In accordance with this invention, the supply of heat required to activate the deferred action thermal batteries is provided by a combustible composition that undergoes exothermic reaction without the liberation of any substantial amount of gas and that forms an electrically conductive ash when burned. Adjacent cells in the batteries are spaced only by such combustible composition and are not otherwise electrically connected. Thus, when the combustible composition is ignited to provide heat to activate the battery, the electrically conductive ash formed by the burning of the combustible composition provides a low resistance electrical connection between the cells in the battery, eliminating the need for separate structural electrical leads connecting the cells and thereby eliminating the necessity of attaching such leads to the cells or forming the cell from complex electrode structures having integral connecting leads.
Suitable combustible compositions for use in the batteries of this invention include intimate mixtures of a finely divided metal oxide with a finely divided reducing metal that will exothermically react to form an electrically conductive metal oxide that is dispersed throughout the composition, as by melting or subliming. It is especially desirable to use combustible compositions that originally have an extremely low conductivity but form, on burning, an ash with extremely high conductivity; such compositions comprise higher oxides of metals having at least two valence states and that form on partial reduction an electrically conductive lower oxide, for example, tungsten trioxide and molybdenum trioxide. Any metal that reduces the oxide may be used; that is, any metal that forms oxides having a lower free energy of formation than the metal oxide to be reduced. Suitable reducing metals for use with the tungsten trioxide and molybdenum trioxide include iron, cobalt, nickel, chromium, molybdenum, aluminum, boron, magnesium, titanium and zirconium and tantalum.
The proportion of metal in the combustible composition is not more than about the stoichiometric amount required to reduce the higher metal oxide to the desired lower oxidation state. Somewhat more metal may be used for applications where atmospheric oxygen will be available to the reaction, e.g., to account for air entrapped in batteries. Some metals form a number of oxides, and the metal constituent may be used in any amount up to stoichiometric required by reaction with the oxide constituent to form the lowest suitable oxide. For example, tungsten forms a number of oxides lower than tungsten trioxide, e.g. W2 O5, W4 O11, W2 O3, and WO, all of which are conductive, thus the stoichiometric amount of metal may be based on a reaction to yield any of these lower oxides. Proportions of metal as low as about 20% of stoichiometric may be used as desired, the proportions being varied to provide the amount of heat and burning rate desired. Inert diluents, such as sand, may also be added to adjust the amount of heat produced; but the total amount of such diluents, including fibers used in forming pads, should not exceed about 40% of active combustible composition to avoid a noticeable affect on the electrical conductivity of the produced ash.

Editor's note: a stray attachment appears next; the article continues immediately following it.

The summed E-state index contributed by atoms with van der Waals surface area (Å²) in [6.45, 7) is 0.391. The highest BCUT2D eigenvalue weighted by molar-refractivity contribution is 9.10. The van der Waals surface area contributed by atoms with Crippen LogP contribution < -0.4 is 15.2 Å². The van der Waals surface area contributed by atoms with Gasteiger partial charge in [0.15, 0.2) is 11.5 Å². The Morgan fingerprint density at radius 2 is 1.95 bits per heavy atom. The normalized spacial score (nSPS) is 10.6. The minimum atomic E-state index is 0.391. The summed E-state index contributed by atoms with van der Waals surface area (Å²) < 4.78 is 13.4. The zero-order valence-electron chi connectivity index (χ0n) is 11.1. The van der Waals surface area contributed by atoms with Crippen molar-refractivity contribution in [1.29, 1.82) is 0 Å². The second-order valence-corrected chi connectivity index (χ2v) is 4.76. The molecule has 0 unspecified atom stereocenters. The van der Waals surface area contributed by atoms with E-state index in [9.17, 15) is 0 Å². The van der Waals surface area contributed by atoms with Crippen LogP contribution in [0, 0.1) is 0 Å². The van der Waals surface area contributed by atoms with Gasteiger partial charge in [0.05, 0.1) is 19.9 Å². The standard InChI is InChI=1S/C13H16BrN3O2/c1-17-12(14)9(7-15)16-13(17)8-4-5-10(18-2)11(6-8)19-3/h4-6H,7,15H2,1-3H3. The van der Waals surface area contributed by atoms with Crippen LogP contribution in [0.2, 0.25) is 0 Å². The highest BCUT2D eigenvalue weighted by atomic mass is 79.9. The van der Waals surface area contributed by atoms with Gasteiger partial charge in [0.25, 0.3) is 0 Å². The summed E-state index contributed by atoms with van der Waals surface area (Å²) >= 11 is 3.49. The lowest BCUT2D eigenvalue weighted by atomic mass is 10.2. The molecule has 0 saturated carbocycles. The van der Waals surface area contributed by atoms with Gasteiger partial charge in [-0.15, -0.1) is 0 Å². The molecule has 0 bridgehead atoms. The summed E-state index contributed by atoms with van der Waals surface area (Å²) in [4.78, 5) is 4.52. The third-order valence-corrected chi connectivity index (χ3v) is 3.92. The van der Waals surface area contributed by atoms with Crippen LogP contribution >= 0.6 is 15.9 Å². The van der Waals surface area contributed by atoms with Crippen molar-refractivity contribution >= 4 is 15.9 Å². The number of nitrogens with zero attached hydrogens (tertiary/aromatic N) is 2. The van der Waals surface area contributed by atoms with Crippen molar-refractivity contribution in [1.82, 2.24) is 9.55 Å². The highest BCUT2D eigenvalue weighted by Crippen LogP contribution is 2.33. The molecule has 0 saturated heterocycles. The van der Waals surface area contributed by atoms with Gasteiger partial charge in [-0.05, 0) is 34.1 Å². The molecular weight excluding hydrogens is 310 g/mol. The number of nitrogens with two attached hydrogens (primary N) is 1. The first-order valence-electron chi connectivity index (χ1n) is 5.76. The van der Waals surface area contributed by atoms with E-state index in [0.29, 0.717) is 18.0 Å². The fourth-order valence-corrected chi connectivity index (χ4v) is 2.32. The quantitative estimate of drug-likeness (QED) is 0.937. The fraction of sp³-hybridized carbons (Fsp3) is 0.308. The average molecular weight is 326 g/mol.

Pads of combustible material suitable for convenient use in batteries may be formed from thoroughly mixed slurries of metal oxide powder, metal powder, inert diluent if desired, and inorganic fibers, such as asbestos fibers, glass fibers, ceramic fibers or the like. It is preferred that the fibers be fine and flexible, since pads produced therefrom are more flexible and more dense. Pads may be formed from such slurries in a number of conventional ways, for example, by forming and drying in a sheet mold. Also, a mat may be formed by laying down the slurry on a screen, to form essentially a fiber paper filled with the combustible composition, using conventional paper-making equipment, such as a cylinder paper machine or Fourdinier machine. At least about 12% fibers are required to form a coherent pad and up to 25% or more fibers can generally be used without any noticeable affect on the conductivity of the ash formed by burning the pad. Drying temperatures must, of course, be kept below the ignition temperature of the combustible composition.
Alternatively, finely divided and well mixed constituents of the combustible composition, with or without fibers, may be compressed, either in the wet or dry state, to form a coherent compact pellet or wafer. The temperature during compression must, of course, be kept below the ignition temperature of the combustible composition and in some instances this may require that the mixture be cooled. Heating pads of the desired shape for use in batteries may be cut or punched from larger pads formed as described above, and the pelletized wafers are formed in the desired shape.